“He who would do good to another must do it in Minute Particulars: general Good is the plea of the scoundrel, hypocrite, and flatterer, for Art and Science cannot exist but in minutely organized Particulars.”
I began my law school admissions essay with this quote. I wrote that I wanted to be a lawyer in order to help others “in minute particulars.” I believed it then, and I believe it now.
I’ve been a student, scholar, and teacher of meditation practice for over thirty-three years, and a translator of Sanskrit and Tibetan Buddhist texts. I am grateful for my Harvard education, which gave me the tools to do these things. Through this path, I’ve come to see that my mission in life is to serve others. There are an infinite number of ways to serve others. Being a lawyer is my way.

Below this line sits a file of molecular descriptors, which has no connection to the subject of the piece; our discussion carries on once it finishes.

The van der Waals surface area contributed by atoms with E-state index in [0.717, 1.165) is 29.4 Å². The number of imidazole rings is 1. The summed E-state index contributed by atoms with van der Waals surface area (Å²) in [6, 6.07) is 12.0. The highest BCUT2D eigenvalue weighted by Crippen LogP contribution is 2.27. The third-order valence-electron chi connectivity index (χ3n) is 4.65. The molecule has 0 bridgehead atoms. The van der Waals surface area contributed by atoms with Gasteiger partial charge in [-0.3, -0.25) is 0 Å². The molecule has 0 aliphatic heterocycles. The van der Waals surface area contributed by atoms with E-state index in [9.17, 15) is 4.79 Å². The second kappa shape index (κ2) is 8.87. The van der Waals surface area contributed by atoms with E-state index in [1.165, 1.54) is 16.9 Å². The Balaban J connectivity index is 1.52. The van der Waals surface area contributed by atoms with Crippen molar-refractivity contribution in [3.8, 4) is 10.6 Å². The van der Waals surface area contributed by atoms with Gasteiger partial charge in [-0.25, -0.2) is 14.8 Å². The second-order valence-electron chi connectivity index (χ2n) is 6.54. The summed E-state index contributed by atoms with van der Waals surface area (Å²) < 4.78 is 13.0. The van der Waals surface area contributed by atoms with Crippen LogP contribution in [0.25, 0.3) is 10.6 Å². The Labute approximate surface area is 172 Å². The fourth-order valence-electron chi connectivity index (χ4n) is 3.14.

To me, you’re not just a client; you’re a fellow human being. You don’t just have a case; you have feelings, opinions, and attitudes about your situation. A lawyer who doesn’t take note of your opinions and feelings is missing crucial information. He or she is less well equipped to meet your needs.
At Ronald E. Stiskin and Associates, we see each client who comes to us as a whole person. We listen. We take your opinions and feelings into account. We listen to everything you have to say about your case, whether “legally relevant” or not. The result: a more comprehensive, durable, and satisfying outcome.